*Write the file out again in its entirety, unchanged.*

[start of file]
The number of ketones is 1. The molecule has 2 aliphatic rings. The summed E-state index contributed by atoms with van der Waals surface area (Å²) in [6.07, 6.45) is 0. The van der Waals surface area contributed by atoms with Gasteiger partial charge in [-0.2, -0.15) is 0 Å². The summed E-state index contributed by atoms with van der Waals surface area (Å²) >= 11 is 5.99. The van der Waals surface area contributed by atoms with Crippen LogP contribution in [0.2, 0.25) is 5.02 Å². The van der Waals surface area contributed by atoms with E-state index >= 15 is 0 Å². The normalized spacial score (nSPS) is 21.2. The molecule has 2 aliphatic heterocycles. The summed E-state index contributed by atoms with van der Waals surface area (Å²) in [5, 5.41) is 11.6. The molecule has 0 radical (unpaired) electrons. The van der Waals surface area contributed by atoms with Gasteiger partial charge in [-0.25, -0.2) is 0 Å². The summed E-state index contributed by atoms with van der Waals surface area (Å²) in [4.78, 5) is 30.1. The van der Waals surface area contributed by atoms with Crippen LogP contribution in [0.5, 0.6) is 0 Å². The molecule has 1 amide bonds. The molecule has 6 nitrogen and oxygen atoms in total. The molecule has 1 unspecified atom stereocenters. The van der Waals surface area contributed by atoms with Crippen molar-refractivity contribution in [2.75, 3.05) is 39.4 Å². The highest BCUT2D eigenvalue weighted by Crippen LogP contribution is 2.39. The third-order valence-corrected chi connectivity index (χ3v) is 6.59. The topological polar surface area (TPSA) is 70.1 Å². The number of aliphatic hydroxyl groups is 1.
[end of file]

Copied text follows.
The number of ketones is 1. The molecule has 2 aliphatic rings. The summed E-state index contributed by atoms with van der Waals surface area (Å²) in [6.07, 6.45) is 0. The van der Waals surface area contributed by atoms with Gasteiger partial charge in [-0.2, -0.15) is 0 Å². The summed E-state index contributed by atoms with van der Waals surface area (Å²) >= 11 is 5.99. The van der Waals surface area contributed by atoms with Crippen LogP contribution in [0.2, 0.25) is 5.02 Å². The van der Waals surface area contributed by atoms with E-state index >= 15 is 0 Å². The normalized spacial score (nSPS) is 21.2. The molecule has 2 aliphatic heterocycles. The summed E-state index contributed by atoms with van der Waals surface area (Å²) in [5, 5.41) is 11.6. The molecule has 0 radical (unpaired) electrons. The van der Waals surface area contributed by atoms with Gasteiger partial charge in [-0.25, -0.2) is 0 Å². The summed E-state index contributed by atoms with van der Waals surface area (Å²) in [4.78, 5) is 30.1. The van der Waals surface area contributed by atoms with Crippen LogP contribution in [0.5, 0.6) is 0 Å². The molecule has 1 amide bonds. The molecule has 6 nitrogen and oxygen atoms in total. The molecule has 1 unspecified atom stereocenters. The van der Waals surface area contributed by atoms with Crippen molar-refractivity contribution in [2.75, 3.05) is 39.4 Å². The highest BCUT2D eigenvalue weighted by Crippen LogP contribution is 2.39. The third-order valence-corrected chi connectivity index (χ3v) is 6.59. The topological polar surface area (TPSA) is 70.1 Å². The number of aliphatic hydroxyl groups is 1.